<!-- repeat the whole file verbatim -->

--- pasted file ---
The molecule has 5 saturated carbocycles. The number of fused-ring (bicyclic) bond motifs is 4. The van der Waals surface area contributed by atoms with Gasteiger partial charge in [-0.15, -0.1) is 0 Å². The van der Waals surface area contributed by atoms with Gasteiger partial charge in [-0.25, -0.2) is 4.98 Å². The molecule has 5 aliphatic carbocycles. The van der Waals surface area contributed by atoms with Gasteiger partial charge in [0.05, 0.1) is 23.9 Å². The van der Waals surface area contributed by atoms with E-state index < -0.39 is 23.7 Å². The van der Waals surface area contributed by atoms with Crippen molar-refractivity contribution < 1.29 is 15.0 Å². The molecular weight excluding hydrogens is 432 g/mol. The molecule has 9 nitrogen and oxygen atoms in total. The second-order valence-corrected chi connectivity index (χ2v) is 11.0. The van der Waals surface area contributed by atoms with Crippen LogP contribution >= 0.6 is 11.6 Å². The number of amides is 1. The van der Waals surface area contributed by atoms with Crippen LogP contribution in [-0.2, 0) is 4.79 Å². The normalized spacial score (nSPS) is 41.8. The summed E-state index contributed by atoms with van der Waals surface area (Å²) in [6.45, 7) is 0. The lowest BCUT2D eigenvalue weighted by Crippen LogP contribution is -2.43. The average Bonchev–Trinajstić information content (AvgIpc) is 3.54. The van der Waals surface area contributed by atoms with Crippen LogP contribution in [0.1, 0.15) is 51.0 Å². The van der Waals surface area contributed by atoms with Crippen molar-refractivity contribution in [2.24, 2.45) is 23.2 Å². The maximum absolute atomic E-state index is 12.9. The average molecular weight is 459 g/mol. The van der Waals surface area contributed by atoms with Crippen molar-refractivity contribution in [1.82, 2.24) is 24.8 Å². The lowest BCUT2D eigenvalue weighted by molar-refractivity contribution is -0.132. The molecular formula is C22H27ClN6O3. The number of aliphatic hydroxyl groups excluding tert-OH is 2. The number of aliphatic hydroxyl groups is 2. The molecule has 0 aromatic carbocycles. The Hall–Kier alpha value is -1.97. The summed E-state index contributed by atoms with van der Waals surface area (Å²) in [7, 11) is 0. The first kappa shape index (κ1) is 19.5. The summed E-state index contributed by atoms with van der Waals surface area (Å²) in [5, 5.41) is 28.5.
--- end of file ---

The molecule has 5 saturated carbocycles. The number of fused-ring (bicyclic) bond motifs is 4. The van der Waals surface area contributed by atoms with Gasteiger partial charge in [-0.15, -0.1) is 0 Å². The van der Waals surface area contributed by atoms with Gasteiger partial charge in [-0.25, -0.2) is 4.98 Å². The molecule has 5 aliphatic carbocycles. The van der Waals surface area contributed by atoms with Gasteiger partial charge in [0.05, 0.1) is 23.9 Å². The van der Waals surface area contributed by atoms with E-state index < -0.39 is 23.7 Å². The van der Waals surface area contributed by atoms with Crippen molar-refractivity contribution < 1.29 is 15.0 Å². The molecular weight excluding hydrogens is 432 g/mol. The molecule has 9 nitrogen and oxygen atoms in total. The second-order valence-corrected chi connectivity index (χ2v) is 11.0. The van der Waals surface area contributed by atoms with Crippen LogP contribution >= 0.6 is 11.6 Å². The number of amides is 1. The van der Waals surface area contributed by atoms with Crippen LogP contribution in [-0.2, 0) is 4.79 Å². The normalized spacial score (nSPS) is 41.8. The summed E-state index contributed by atoms with van der Waals surface area (Å²) in [6.45, 7) is 0. The lowest BCUT2D eigenvalue weighted by Crippen LogP contribution is -2.43. The average Bonchev–Trinajstić information content (AvgIpc) is 3.54. The van der Waals surface area contributed by atoms with Crippen LogP contribution in [0.1, 0.15) is 51.0 Å². The van der Waals surface area contributed by atoms with Crippen molar-refractivity contribution in [2.24, 2.45) is 23.2 Å². The maximum absolute atomic E-state index is 12.9. The average molecular weight is 459 g/mol. The van der Waals surface area contributed by atoms with Crippen molar-refractivity contribution in [1.82, 2.24) is 24.8 Å². The lowest BCUT2D eigenvalue weighted by molar-refractivity contribution is -0.132. The molecular formula is C22H27ClN6O3. The number of aliphatic hydroxyl groups excluding tert-OH is 2. The number of aliphatic hydroxyl groups is 2. The molecule has 0 aromatic carbocycles. The Hall–Kier alpha value is -1.97. The summed E-state index contributed by atoms with van der Waals surface area (Å²) in [7, 11) is 0. The first kappa shape index (κ1) is 19.5. The summed E-state index contributed by atoms with van der Waals surface area (Å²) in [5, 5.41) is 28.5.